Three “outstanding” women awarded grant to bridge gender gap

Monday 03 June 2024

Three “outstanding” women awarded grant to bridge gender gap Equity, diversity and inclusion are workplace culture priorities at Mater Research. Thanks to the generous support of Mater Foundation, each year since 2017, Mater Research has awarded the Strategic Grant for Outstanding Women. This year, in recognition of the stellar quality of Mater Researchers, three outstanding women have been awarded this prestigious grant. Congratulations to this year's winners, Dr Léanie Kleynhans, Dr Irina Buckle and Dr Simranpreet Kaur.

Created to accelerate closing the “research and medical research gender gap” in the Science, Technology, Engineering, Math, and Medicine sectors, this $90,000 grant is provided as a flexible funding scheme to help women researchers overcome barriers specific to their career stage and circumstances.

Mater Research Director of Biomedical Research Professor Allison Pettit said Mater Research is proud to champion Drs Kleynhans, Buckle and Kaur as outstanding female researchers through this award.

“All three are emerging female leaders in their fields, with enormous potential to make high impact scientific discoveries that will progress healthcare options for Mater patients and the broader community,” Prof Pettit said.

“We thank Mater Foundation for generously enabling this career-advancing grant.”

Read on to learn more about how our three winners plan to use the grants to further their promising research careers.


  • Dr Kleynhans, a Senior Research Officer in the Infection, Immunity and Metabolism Research Group, recently moved to Brisbane from South Africa along with her husband and young children. She said she now faces the unique challenge of establishing herself as a researcher in a new environment, while also finding a healthy work life balance.

    With an established track record in receiving international funding, she hopes this grant will now enable her to apply for major competitive grants in Australia.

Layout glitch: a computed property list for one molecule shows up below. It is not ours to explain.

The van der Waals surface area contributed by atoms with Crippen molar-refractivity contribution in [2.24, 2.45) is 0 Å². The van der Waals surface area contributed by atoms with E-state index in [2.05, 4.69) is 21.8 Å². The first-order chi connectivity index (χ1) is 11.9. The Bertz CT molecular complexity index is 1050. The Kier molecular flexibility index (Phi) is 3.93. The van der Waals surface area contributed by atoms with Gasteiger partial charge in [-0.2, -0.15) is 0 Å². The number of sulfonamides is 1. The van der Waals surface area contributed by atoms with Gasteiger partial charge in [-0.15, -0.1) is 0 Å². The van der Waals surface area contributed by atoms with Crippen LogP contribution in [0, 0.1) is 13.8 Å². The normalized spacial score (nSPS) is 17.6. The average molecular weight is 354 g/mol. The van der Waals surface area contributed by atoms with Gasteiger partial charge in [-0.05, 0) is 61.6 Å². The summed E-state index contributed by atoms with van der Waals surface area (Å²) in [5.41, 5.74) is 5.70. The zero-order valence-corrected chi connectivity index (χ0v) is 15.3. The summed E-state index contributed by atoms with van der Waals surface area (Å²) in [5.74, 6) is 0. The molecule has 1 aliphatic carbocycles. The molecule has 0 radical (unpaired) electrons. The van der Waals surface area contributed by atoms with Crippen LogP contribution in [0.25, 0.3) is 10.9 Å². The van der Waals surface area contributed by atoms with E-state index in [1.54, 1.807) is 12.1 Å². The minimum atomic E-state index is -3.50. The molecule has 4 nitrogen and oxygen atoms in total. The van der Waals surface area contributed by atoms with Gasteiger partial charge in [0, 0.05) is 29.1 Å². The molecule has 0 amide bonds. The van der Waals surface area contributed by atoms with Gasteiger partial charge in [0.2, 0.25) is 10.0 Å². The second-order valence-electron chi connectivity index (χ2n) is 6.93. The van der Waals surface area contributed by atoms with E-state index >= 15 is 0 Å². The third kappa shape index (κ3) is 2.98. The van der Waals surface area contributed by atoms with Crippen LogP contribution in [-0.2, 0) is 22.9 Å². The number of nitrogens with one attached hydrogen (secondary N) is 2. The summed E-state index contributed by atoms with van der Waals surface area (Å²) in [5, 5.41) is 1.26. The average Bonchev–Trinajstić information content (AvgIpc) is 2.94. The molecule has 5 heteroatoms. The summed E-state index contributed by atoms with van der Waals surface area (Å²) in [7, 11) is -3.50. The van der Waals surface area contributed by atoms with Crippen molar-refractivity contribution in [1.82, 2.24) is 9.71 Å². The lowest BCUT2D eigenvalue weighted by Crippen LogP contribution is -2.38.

“This grant certainly boosts my career and provides support for my research for the next two years. Having recently moved here from South Africa, which has impacted my productivity, I am able to focus on generating necessary preliminary data that will competitively position me for applications through other funding schemes,” Dr Kleynhans said.

    Having been mentored throughout her career by some “fantastic” women scientists, Dr Kleynhans hopes to pass her knowledge on and train and support other students and women in research, with the hope to help them shape their own career paths.

    Dr Kleyhans will use the grant to investigate and establish a spatial lipidomics platform that will directly contribute to the understanding of lipids and lipid-derived molecules in different tissues and diseases. The grant funds will be used towards specialised reagents and specialized instrument usage fees, as well as conference attendance to disseminate the research findings and bolster her international profile.


  • Dr Buckle, a Senior Research Officer in the Glycation and Diabetes Complications Research Group, plans to use the funds to employ a Research Assistant and pay for consumables to help her with experiments. Dr Buckle will test the effects of novel oral therapeutic drugs in next generation preclinical models which have a human immune system and develop autoimmune-like diabetes.